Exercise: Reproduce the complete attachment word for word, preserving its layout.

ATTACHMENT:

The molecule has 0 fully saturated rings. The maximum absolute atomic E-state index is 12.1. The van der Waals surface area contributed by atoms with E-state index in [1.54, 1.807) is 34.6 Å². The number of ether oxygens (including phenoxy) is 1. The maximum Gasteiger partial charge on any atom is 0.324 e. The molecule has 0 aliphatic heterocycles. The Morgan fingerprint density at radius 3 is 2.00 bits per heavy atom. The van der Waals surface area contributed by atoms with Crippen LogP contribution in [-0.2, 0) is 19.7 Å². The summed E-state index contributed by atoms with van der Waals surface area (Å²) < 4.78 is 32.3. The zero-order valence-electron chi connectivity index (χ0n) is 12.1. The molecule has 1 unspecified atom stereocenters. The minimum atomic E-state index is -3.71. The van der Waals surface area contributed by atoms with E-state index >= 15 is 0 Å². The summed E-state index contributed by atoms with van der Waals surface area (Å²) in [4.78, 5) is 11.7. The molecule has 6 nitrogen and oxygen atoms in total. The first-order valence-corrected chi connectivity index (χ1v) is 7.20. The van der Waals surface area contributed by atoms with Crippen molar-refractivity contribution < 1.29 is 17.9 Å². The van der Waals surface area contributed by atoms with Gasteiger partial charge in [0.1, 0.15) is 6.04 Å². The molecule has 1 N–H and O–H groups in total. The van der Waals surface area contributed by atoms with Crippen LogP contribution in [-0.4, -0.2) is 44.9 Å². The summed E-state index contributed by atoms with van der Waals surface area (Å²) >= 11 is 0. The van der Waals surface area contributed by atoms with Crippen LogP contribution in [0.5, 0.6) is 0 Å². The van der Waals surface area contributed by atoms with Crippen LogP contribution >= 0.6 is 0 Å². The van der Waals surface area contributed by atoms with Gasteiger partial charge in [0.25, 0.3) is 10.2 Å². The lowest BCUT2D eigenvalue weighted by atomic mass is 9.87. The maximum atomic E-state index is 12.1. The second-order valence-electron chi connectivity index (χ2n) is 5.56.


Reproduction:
The molecule has 0 fully saturated rings. The maximum absolute atomic E-state index is 12.1. The van der Waals surface area contributed by atoms with E-state index in [1.54, 1.807) is 34.6 Å². The number of ether oxygens (including phenoxy) is 1. The maximum Gasteiger partial charge on any atom is 0.324 e. The molecule has 0 aliphatic heterocycles. The Morgan fingerprint density at radius 3 is 2.00 bits per heavy atom. The van der Waals surface area contributed by atoms with Crippen LogP contribution in [-0.2, 0) is 19.7 Å². The summed E-state index contributed by atoms with van der Waals surface area (Å²) < 4.78 is 32.3. The zero-order valence-electron chi connectivity index (χ0n) is 12.1. The molecule has 1 unspecified atom stereocenters. The minimum atomic E-state index is -3.71. The van der Waals surface area contributed by atoms with E-state index >= 15 is 0 Å². The summed E-state index contributed by atoms with van der Waals surface area (Å²) in [4.78, 5) is 11.7. The molecule has 6 nitrogen and oxygen atoms in total. The first-order valence-corrected chi connectivity index (χ1v) is 7.20. The van der Waals surface area contributed by atoms with Crippen molar-refractivity contribution < 1.29 is 17.9 Å². The van der Waals surface area contributed by atoms with Gasteiger partial charge in [0.1, 0.15) is 6.04 Å². The molecule has 1 N–H and O–H groups in total. The van der Waals surface area contributed by atoms with Crippen LogP contribution in [-0.4, -0.2) is 44.9 Å². The summed E-state index contributed by atoms with van der Waals surface area (Å²) >= 11 is 0. The van der Waals surface area contributed by atoms with Crippen LogP contribution in [0.5, 0.6) is 0 Å². The van der Waals surface area contributed by atoms with Crippen LogP contribution >= 0.6 is 0 Å². The van der Waals surface area contributed by atoms with Gasteiger partial charge in [0.25, 0.3) is 10.2 Å². The lowest BCUT2D eigenvalue weighted by atomic mass is 9.87. The maximum atomic E-state index is 12.1. The second-order valence-electron chi connectivity index (χ2n) is 5.56.